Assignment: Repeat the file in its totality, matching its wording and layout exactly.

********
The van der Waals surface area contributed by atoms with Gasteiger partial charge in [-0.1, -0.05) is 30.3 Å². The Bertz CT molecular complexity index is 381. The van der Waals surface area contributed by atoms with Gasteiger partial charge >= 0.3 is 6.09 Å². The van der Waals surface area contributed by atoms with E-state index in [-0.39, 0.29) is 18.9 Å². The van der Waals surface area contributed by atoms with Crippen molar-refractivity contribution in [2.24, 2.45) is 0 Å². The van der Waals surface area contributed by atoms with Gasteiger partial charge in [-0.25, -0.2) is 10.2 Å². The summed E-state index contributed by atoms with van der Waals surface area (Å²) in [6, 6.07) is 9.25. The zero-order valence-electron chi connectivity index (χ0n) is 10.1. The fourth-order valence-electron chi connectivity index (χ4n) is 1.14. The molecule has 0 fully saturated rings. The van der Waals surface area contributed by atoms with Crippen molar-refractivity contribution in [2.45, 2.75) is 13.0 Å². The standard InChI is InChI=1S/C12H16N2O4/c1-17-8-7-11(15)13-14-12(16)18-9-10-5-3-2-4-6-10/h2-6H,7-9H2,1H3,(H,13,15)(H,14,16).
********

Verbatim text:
The van der Waals surface area contributed by atoms with Gasteiger partial charge in [-0.1, -0.05) is 30.3 Å². The Bertz CT molecular complexity index is 381. The van der Waals surface area contributed by atoms with Gasteiger partial charge >= 0.3 is 6.09 Å². The van der Waals surface area contributed by atoms with E-state index in [-0.39, 0.29) is 18.9 Å². The van der Waals surface area contributed by atoms with Crippen molar-refractivity contribution in [2.24, 2.45) is 0 Å². The van der Waals surface area contributed by atoms with Gasteiger partial charge in [-0.25, -0.2) is 10.2 Å². The summed E-state index contributed by atoms with van der Waals surface area (Å²) in [6, 6.07) is 9.25. The zero-order valence-electron chi connectivity index (χ0n) is 10.1. The fourth-order valence-electron chi connectivity index (χ4n) is 1.14. The molecule has 0 fully saturated rings. The van der Waals surface area contributed by atoms with Crippen molar-refractivity contribution in [2.45, 2.75) is 13.0 Å². The standard InChI is InChI=1S/C12H16N2O4/c1-17-8-7-11(15)13-14-12(16)18-9-10-5-3-2-4-6-10/h2-6H,7-9H2,1H3,(H,13,15)(H,14,16).